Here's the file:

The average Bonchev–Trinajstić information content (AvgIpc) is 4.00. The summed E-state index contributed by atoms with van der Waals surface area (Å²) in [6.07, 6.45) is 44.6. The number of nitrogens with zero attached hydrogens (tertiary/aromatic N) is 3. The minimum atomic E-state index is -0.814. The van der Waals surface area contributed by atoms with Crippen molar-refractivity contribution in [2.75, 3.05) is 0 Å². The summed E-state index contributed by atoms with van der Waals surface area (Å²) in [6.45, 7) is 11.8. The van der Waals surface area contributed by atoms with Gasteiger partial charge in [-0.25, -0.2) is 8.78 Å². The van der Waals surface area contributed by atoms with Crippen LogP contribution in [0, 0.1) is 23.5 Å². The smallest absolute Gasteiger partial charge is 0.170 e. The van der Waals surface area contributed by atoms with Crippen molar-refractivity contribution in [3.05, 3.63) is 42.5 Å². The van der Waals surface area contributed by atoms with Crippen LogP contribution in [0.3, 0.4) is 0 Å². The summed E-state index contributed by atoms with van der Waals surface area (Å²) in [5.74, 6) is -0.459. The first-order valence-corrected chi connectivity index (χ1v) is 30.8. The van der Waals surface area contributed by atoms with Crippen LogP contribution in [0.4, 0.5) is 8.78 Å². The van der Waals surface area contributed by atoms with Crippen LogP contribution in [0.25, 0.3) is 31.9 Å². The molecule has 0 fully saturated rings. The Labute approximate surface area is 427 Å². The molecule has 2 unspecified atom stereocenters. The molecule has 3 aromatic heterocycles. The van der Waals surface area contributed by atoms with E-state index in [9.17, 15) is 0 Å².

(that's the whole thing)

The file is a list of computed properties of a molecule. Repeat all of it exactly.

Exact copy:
The average Bonchev–Trinajstić information content (AvgIpc) is 4.00. The summed E-state index contributed by atoms with van der Waals surface area (Å²) in [6.07, 6.45) is 44.6. The number of nitrogens with zero attached hydrogens (tertiary/aromatic N) is 3. The minimum atomic E-state index is -0.814. The van der Waals surface area contributed by atoms with Crippen molar-refractivity contribution in [2.75, 3.05) is 0 Å². The summed E-state index contributed by atoms with van der Waals surface area (Å²) in [6.45, 7) is 11.8. The van der Waals surface area contributed by atoms with Gasteiger partial charge in [-0.25, -0.2) is 8.78 Å². The van der Waals surface area contributed by atoms with Crippen LogP contribution in [0, 0.1) is 23.5 Å². The smallest absolute Gasteiger partial charge is 0.170 e. The van der Waals surface area contributed by atoms with Crippen molar-refractivity contribution in [3.05, 3.63) is 42.5 Å². The van der Waals surface area contributed by atoms with Crippen LogP contribution in [0.3, 0.4) is 0 Å². The summed E-state index contributed by atoms with van der Waals surface area (Å²) in [5.74, 6) is -0.459. The first-order valence-corrected chi connectivity index (χ1v) is 30.8. The van der Waals surface area contributed by atoms with Crippen LogP contribution in [0.4, 0.5) is 8.78 Å². The van der Waals surface area contributed by atoms with Crippen LogP contribution in [0.25, 0.3) is 31.9 Å². The molecule has 0 fully saturated rings. The Labute approximate surface area is 427 Å². The molecule has 2 unspecified atom stereocenters. The molecule has 3 aromatic heterocycles. The van der Waals surface area contributed by atoms with E-state index in [9.17, 15) is 0 Å².